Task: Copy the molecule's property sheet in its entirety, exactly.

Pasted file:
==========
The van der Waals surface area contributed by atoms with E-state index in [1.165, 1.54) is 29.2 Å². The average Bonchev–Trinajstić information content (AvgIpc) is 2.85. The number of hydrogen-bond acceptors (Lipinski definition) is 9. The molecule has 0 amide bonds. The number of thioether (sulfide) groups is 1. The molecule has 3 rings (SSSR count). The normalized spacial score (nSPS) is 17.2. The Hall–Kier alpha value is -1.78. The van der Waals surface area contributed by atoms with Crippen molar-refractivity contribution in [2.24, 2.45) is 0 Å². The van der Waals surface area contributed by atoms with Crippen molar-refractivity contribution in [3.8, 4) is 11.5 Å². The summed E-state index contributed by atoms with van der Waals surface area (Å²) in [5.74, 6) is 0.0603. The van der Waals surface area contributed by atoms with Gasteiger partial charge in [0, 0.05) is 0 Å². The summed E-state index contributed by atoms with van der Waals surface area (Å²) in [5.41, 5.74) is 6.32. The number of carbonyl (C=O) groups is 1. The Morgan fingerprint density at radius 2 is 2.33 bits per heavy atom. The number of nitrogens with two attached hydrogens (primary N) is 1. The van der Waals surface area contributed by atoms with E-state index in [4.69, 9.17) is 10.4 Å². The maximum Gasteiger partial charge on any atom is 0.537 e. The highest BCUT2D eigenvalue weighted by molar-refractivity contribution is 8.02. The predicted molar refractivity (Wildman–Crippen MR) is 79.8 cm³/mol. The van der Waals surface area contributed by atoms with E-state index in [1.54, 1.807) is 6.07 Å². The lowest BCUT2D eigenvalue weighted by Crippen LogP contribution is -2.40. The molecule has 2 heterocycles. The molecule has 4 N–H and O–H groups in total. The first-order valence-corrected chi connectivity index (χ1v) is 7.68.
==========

The van der Waals surface area contributed by atoms with E-state index in [1.165, 1.54) is 29.2 Å². The average Bonchev–Trinajstić information content (AvgIpc) is 2.85. The number of hydrogen-bond acceptors (Lipinski definition) is 9. The molecule has 0 amide bonds. The number of thioether (sulfide) groups is 1. The molecule has 3 rings (SSSR count). The normalized spacial score (nSPS) is 17.2. The Hall–Kier alpha value is -1.78. The van der Waals surface area contributed by atoms with Crippen molar-refractivity contribution in [2.24, 2.45) is 0 Å². The van der Waals surface area contributed by atoms with Crippen molar-refractivity contribution in [3.8, 4) is 11.5 Å². The summed E-state index contributed by atoms with van der Waals surface area (Å²) in [5.74, 6) is 0.0603. The van der Waals surface area contributed by atoms with Gasteiger partial charge in [0, 0.05) is 0 Å². The summed E-state index contributed by atoms with van der Waals surface area (Å²) in [5.41, 5.74) is 6.32. The number of carbonyl (C=O) groups is 1. The Morgan fingerprint density at radius 2 is 2.33 bits per heavy atom. The number of nitrogens with two attached hydrogens (primary N) is 1. The van der Waals surface area contributed by atoms with E-state index in [4.69, 9.17) is 10.4 Å². The maximum Gasteiger partial charge on any atom is 0.537 e. The highest BCUT2D eigenvalue weighted by molar-refractivity contribution is 8.02. The predicted molar refractivity (Wildman–Crippen MR) is 79.8 cm³/mol. The van der Waals surface area contributed by atoms with E-state index in [1.54, 1.807) is 6.07 Å². The lowest BCUT2D eigenvalue weighted by Crippen LogP contribution is -2.40. The molecule has 2 heterocycles. The molecule has 4 N–H and O–H groups in total. The first-order valence-corrected chi connectivity index (χ1v) is 7.68.